Toni Morrison

Book cover

Like too many people, I only got around to picking up one of Morrison’s novels when she died, which is a shame. (Actually, I had checked out Beloved from the library earlier in the year, but didn’t end up reading it because I got a bunch of other books at the same time and had to return it.) I felt most interested in Beloved but got this instead when the former wasn’t available at the library.

I got enough out of it to feel interested in reading another TM book, but ultimately wasn’t that into the book itself. On the plus side, I did enjoy TM’s writing style. She walks the line very well between spare and overwritten–her descriptions are thoughtful and original, but still blend into the background of the story without announcing themselves. Many scenes in the book are quite memorable–in particular the early scene where young Nel meets her grandmother Rochelle in New Orleans. Yet I felt like later in the book, character development was sacrificed in the service of formalism. The core contrast of the story is between Nel, who lives a life as expected (not leaving town, settling down and raising a family), and Sula, who lives a more daring and original life (leaving town for college, not getting married and having casual romantic liaisons). Yet we see literally nothing of the critical 10-year period of development in Sula’s life when she is away from town. So when she returns to the Bottom, we just have to accept that the experience changed her. Indeed, I found the nihilist attitude that Sula expresses upon her return, and in particular her willingness to be hurtful to Nel, to be out of character based on what we previously know of her–not that she couldn’t have changed in that way in the course of ten years, but that such formative events shouldn’t just be passed over in silence.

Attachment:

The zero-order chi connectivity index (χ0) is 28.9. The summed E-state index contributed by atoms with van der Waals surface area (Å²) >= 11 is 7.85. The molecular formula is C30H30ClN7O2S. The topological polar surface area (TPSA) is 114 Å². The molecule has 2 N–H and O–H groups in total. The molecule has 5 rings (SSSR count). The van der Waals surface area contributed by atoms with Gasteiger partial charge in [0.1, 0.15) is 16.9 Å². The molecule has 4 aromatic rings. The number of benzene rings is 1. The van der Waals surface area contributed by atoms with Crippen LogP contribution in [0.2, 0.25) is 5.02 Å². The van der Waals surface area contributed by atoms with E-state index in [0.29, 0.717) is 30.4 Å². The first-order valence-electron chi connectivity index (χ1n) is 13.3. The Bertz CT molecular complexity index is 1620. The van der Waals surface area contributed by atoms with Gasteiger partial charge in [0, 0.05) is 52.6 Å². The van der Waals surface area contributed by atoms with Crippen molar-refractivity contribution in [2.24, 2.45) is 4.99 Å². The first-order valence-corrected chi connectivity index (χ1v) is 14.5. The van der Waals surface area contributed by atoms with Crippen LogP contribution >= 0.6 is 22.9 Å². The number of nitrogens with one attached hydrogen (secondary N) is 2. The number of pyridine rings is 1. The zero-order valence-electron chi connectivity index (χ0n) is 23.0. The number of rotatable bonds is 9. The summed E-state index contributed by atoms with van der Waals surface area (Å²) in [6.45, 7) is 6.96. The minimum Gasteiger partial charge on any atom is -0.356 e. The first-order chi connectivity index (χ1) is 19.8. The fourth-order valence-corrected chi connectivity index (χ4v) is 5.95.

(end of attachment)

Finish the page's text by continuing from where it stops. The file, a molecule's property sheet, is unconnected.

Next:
My Goodreads rating: 3 stars